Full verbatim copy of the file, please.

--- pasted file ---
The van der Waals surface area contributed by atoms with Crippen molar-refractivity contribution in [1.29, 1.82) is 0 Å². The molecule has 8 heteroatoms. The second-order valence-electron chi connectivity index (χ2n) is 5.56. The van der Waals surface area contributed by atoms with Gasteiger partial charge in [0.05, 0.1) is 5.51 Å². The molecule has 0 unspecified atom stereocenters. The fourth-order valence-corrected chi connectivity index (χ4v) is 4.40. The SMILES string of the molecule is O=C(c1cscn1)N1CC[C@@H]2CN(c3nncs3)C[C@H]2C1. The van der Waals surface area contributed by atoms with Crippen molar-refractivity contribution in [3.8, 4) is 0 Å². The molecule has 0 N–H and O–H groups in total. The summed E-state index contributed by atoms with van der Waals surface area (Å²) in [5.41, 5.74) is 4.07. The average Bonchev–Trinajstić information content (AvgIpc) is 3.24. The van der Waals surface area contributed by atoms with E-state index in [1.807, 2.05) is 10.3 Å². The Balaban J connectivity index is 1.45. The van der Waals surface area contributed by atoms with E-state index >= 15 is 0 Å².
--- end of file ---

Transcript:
The van der Waals surface area contributed by atoms with Crippen molar-refractivity contribution in [1.29, 1.82) is 0 Å². The molecule has 8 heteroatoms. The second-order valence-electron chi connectivity index (χ2n) is 5.56. The van der Waals surface area contributed by atoms with Gasteiger partial charge in [0.05, 0.1) is 5.51 Å². The molecule has 0 unspecified atom stereocenters. The fourth-order valence-corrected chi connectivity index (χ4v) is 4.40. The SMILES string of the molecule is O=C(c1cscn1)N1CC[C@@H]2CN(c3nncs3)C[C@H]2C1. The van der Waals surface area contributed by atoms with Crippen molar-refractivity contribution in [3.8, 4) is 0 Å². The molecule has 0 N–H and O–H groups in total. The summed E-state index contributed by atoms with van der Waals surface area (Å²) in [5.41, 5.74) is 4.07. The average Bonchev–Trinajstić information content (AvgIpc) is 3.24. The van der Waals surface area contributed by atoms with E-state index in [1.807, 2.05) is 10.3 Å². The Balaban J connectivity index is 1.45. The van der Waals surface area contributed by atoms with E-state index >= 15 is 0 Å².